UM-Booneville Student Earns University’s Highest Academic Award
Christy Grissom follows winding career path to a Taylor Medal
Pictured: Bachelor of General Studies graduate Christy Grissom (middle) was recently awarded the UM Taylor Medal for highest academic achievement. Grissom is congratulated by Derek Markley, (left) the executive director of the UM Tupelo and Booneville campuses and Ricky Ford (right) president of Northeast Mississippi Community College.
BOONEVILLE, Miss. – Growing up, Barbara “Christy” Grissom of Iuka never really thought much about going to college after high school. She went to work at a local restaurant and then a local furniture manufacturing plant before events beyond her control changed the course of her future.
Grissom had worked her way up to a lead position with Bauhaus USA, a furniture manufacturer in Iuka, before the company shut down the plant in 2007. It was then that she learned about a grant with the local Workforce Investment Act that was available to help employees go to college and train for new jobs.
“College was not on my radar before this happened,” Grissom said. “Growing up, I didn’t even think going to college was possible. My parents were not in a position financially to send me or my siblings to college, so it just wasn’t something I had considered.”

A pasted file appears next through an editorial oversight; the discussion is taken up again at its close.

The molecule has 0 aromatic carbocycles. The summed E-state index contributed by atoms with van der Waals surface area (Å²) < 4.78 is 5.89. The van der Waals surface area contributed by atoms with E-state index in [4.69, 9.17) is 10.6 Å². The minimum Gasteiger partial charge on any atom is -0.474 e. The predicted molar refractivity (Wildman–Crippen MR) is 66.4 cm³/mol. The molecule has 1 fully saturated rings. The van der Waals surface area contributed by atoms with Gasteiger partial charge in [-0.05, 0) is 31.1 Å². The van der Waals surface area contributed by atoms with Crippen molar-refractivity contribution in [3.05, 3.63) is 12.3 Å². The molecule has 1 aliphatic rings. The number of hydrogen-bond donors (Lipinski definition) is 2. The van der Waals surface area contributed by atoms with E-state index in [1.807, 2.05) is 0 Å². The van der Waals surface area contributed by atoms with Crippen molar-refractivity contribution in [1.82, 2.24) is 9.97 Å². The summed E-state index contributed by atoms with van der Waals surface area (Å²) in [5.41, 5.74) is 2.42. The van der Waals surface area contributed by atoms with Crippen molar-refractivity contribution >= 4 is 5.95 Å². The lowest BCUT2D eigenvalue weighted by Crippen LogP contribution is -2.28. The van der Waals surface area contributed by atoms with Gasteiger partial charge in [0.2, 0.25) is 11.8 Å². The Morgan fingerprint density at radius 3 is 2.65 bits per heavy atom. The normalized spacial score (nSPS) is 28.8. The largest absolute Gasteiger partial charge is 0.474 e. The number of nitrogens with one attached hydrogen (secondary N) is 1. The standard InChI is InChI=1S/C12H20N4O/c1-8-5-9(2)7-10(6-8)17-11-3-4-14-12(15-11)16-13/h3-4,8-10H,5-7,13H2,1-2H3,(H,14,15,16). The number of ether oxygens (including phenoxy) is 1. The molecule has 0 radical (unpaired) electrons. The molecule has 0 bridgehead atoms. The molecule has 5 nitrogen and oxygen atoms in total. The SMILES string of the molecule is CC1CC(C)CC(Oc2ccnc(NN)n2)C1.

This life-altering change back in 2007, however, set events in motion that have led to Grissom being honored last month as a 2017 Taylor Medalist at the University of Mississippi.
Only the top 1 percent of all Ole Miss students receives this award each year. Recipients must have at least a 3.90 grade-point average to be considered.
“She’s quite simply superwoman,” said Tam Salter, bachelor of general studies adviser and instructor at the university’s Booneville regional campus. “She’s a full-time wife, mom, employee, teacher and student. Even with her many duties, she still found time to encourage her own students and her Ole Miss peers as they were working hard to earn their degrees.
“In class, she always had a helpful attitude and encouraging word for her classmates. She just made the classes better because of her life experiences and her drive.”
Grissom graduated from Iuka Christian Academy in 1987, married and started a family 10 years later. She and her husband have three boys, two of whom they adopted.
“It was intimidating going back to school, and I wondered if it was the best thing with three kids at home,” Grissom said. “I think I made the right choice.”
She started at Northeast Mississippi Community College in 2007 and graduated with associate’s degrees in both culinary arts and hospitality management.
“At that time, I had a pretty busy catering company that I was running on the weekends and evenings,” Grissom said. “We catered Caterpillar’s 25th anniversary event for 700 people, plus many weddings and other corporate events.”
Grissom credits academic adviser and mentor Tim Gilmore at Northeast with encouraging her to start teaching. He asked her about becoming certified to teach ServSafe training courses to other food service workers in north Mississippi.